Original performances shine in D.C.
Blazers in search of entertainment in Washington, D.C., can be tempted to stick to the old standbys: touring museums, strolling down the mall or exploring Chinatown. Most don't even consider attending the theater. Why bother getting lost in complicated plotlines or sitting through two hours of dialogue? But there's no need to fear. Even theater newcomers can find their perfect show and immerse themselves in a fascinating other world, just a few Metro stops away.
After all, exceptional theater is not dissimilar from an amazing novel or a great movie — anyone who can appreciate a good story has endless genres from which to choose. The main difference is that theater, particularly D.C.'s variety, eschews tired Hollywood clichés in favor of a satisfying focus on plot originality and strong acting.
The Woolly Mammoth Theatre Company is a prime example of a D.C. theater with edgy, innovative works. Established in 1980, Woolly Mammoth mainly produces world premieres and recently debuted shows from other cities.
Michael Kyrioglou, communications director at the theater, says the theater's risk-taking performances will interest high school students. "We are mostly doing new contemporary works in a dynamic, intimate space, so high schoolers less interested in the classics would definitely find the humor and the drama on our stages engaging," he says.
Many of the plays at Woolly Mammoth are political satires like "Full Circle," by Charles L. Mee. Audiences are also a real part of the action at Woolly Mammoth, especially during "Full Circle." The show is an interactive play-within-a-play set in Cold War-era Germany.
During the show, the audience accompanies the cast as they move from the lobby to the classrooms to the rehearsal hall to the stage, sometimes standing in the middle of the action, says Kyrioglou. This makes "Full Circle" a perfect choice for those who don't mind thinking, maybe even learning, while they observe.
For those who prefer to rely more on their imagination than their feet to transport them through their theater experience, there is "The Solid Gold Cadillac," opening at Studio Theatre. The theater began in 1978 with a mission to showcase contemporary works: premieres of American and European plays, creative revivals and daring performance art.
Though first performed in 1953, "The Solid Gold Cadillac" tackles issues relevant to today's economic crisis in a much more compelling way than the evening news. The story follows Mrs. Laura Partridge, a small stock-holder in a giant corporation who challenges the board of directors and single-handedly sets the company into frenzy. Despite the serious topic, the show is a satire: a perfect show for Blazers who enjoy smart humor.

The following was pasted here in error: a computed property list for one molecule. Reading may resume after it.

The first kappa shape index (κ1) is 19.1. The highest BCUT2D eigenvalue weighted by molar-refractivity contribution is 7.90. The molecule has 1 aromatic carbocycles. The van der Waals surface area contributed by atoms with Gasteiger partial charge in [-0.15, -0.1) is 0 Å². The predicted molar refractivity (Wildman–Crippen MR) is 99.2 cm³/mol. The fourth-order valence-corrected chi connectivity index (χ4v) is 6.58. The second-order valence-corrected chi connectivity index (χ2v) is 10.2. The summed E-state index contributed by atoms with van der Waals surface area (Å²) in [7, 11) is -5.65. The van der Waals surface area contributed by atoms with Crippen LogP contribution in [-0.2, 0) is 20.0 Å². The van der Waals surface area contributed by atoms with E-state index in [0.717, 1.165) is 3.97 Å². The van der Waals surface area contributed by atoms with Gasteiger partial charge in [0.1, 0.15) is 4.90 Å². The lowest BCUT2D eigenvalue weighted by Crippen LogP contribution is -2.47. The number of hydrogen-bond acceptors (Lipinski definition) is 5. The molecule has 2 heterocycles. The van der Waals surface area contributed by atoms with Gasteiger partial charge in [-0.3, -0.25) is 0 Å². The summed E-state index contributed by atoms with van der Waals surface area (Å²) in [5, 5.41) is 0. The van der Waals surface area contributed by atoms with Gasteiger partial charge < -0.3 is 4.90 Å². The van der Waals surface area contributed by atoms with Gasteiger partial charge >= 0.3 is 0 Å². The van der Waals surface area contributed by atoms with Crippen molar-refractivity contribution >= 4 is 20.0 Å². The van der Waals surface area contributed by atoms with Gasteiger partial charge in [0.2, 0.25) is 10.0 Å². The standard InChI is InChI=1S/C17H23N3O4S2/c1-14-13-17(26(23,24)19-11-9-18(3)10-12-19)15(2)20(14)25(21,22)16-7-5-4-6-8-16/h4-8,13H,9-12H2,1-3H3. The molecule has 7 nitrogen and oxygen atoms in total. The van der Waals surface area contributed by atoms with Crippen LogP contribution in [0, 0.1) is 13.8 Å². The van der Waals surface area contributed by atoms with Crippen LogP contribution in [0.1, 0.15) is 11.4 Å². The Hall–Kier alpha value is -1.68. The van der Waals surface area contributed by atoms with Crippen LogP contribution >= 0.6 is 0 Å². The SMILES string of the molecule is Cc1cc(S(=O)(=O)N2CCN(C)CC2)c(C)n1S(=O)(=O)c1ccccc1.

D.C. theater presents its share of drama and comedy, but no theater scene would be complete without at least one great love story. "The Fantasticks," a musical by Tom Jones and Harvey Schmidt at Arena Stage fits the bill. A Washington landmark for more than 50 years, Arena Stage's mission is to produce the great American plays, both classical and contemporary. "The Fantasticks," performed thousands of times on and off-Broadway since it opened in 1960, is part comedy, romance and tragedy. Meddling parents, dreadful misunderstandings and destined soul mates make "The Fantasticks" a kind of modern-day "Romeo and Juliet."
Arena Stage patrons will experience this magical story in a new setting: an abandoned amusement park. The park is a perfect backdrop for what Arena Stage calls the play's "emotional carnival," says Jessica Marlatt, media relations associate at the theater.
Whether it's an adventurous world premiere at Woolly Mammoth, an ingenious revival at Studio Theatre or an enchanting classic at Arena Stage, there is something for everyone on the D.C. theater scene. Next time there's an empty Friday or Saturday evening, don't just pop in another movie — get out and explore the worlds that emerge as the curtains rise.
"Full Circle" at the Woolly Mammoth Theatre, Oct. 26 through Nov. 29, 2009; tickets $15 for students. "The Solid Gold Cadillac" at the Metheny Theatre, Dec. 2, 2009 through Jan. 2, 2010; tickets $42-$63 with $19 tickets for full-time students available 30 minutes before curtain. "The Fantasticks" at the Lincoln Theatre, Nov. 20, 2009 through Jan. 20, 2010; tickets $10 for students.
Sarah Schwartz. More »